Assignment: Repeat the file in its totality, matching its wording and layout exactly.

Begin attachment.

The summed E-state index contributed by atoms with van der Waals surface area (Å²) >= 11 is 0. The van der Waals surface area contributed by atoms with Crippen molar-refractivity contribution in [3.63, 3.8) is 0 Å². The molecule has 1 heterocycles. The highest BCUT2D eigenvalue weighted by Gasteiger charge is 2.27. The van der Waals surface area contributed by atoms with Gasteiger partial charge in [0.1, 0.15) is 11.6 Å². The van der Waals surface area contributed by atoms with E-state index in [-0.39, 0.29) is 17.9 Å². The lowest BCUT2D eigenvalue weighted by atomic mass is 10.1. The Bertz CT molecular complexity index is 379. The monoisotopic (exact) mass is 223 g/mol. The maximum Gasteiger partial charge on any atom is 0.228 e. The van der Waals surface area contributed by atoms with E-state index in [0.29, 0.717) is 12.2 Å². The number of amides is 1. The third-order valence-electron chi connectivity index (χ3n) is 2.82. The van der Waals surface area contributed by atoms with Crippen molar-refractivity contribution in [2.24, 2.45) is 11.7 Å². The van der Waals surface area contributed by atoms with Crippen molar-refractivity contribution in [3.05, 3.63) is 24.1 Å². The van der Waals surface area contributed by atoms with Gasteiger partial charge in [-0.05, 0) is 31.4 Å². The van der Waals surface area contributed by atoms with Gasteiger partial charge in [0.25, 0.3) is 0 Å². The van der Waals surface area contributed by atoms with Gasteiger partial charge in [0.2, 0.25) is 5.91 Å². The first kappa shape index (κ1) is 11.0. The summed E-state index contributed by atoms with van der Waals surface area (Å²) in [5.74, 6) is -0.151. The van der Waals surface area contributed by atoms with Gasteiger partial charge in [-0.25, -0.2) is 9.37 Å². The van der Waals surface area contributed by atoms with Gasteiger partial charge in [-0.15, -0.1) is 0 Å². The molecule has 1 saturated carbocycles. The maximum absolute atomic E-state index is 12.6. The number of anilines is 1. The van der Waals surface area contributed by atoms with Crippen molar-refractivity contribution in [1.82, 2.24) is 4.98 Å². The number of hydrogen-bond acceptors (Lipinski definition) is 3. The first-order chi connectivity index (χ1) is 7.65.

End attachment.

The summed E-state index contributed by atoms with van der Waals surface area (Å²) >= 11 is 0. The van der Waals surface area contributed by atoms with Crippen molar-refractivity contribution in [3.63, 3.8) is 0 Å². The molecule has 1 heterocycles. The highest BCUT2D eigenvalue weighted by Gasteiger charge is 2.27. The van der Waals surface area contributed by atoms with Gasteiger partial charge in [0.1, 0.15) is 11.6 Å². The van der Waals surface area contributed by atoms with E-state index in [-0.39, 0.29) is 17.9 Å². The lowest BCUT2D eigenvalue weighted by atomic mass is 10.1. The Bertz CT molecular complexity index is 379. The monoisotopic (exact) mass is 223 g/mol. The maximum Gasteiger partial charge on any atom is 0.228 e. The van der Waals surface area contributed by atoms with E-state index in [0.29, 0.717) is 12.2 Å². The number of amides is 1. The third-order valence-electron chi connectivity index (χ3n) is 2.82. The van der Waals surface area contributed by atoms with Crippen molar-refractivity contribution in [2.24, 2.45) is 11.7 Å². The van der Waals surface area contributed by atoms with Crippen molar-refractivity contribution in [3.05, 3.63) is 24.1 Å². The van der Waals surface area contributed by atoms with Gasteiger partial charge in [-0.05, 0) is 31.4 Å². The van der Waals surface area contributed by atoms with Gasteiger partial charge in [0.25, 0.3) is 0 Å². The van der Waals surface area contributed by atoms with Gasteiger partial charge in [0.2, 0.25) is 5.91 Å². The first kappa shape index (κ1) is 11.0. The summed E-state index contributed by atoms with van der Waals surface area (Å²) in [5.74, 6) is -0.151. The van der Waals surface area contributed by atoms with Gasteiger partial charge in [-0.25, -0.2) is 9.37 Å². The van der Waals surface area contributed by atoms with Gasteiger partial charge in [-0.15, -0.1) is 0 Å². The molecule has 1 saturated carbocycles. The maximum absolute atomic E-state index is 12.6. The number of anilines is 1. The van der Waals surface area contributed by atoms with Crippen molar-refractivity contribution in [1.82, 2.24) is 4.98 Å². The number of hydrogen-bond acceptors (Lipinski definition) is 3. The first-order chi connectivity index (χ1) is 7.65.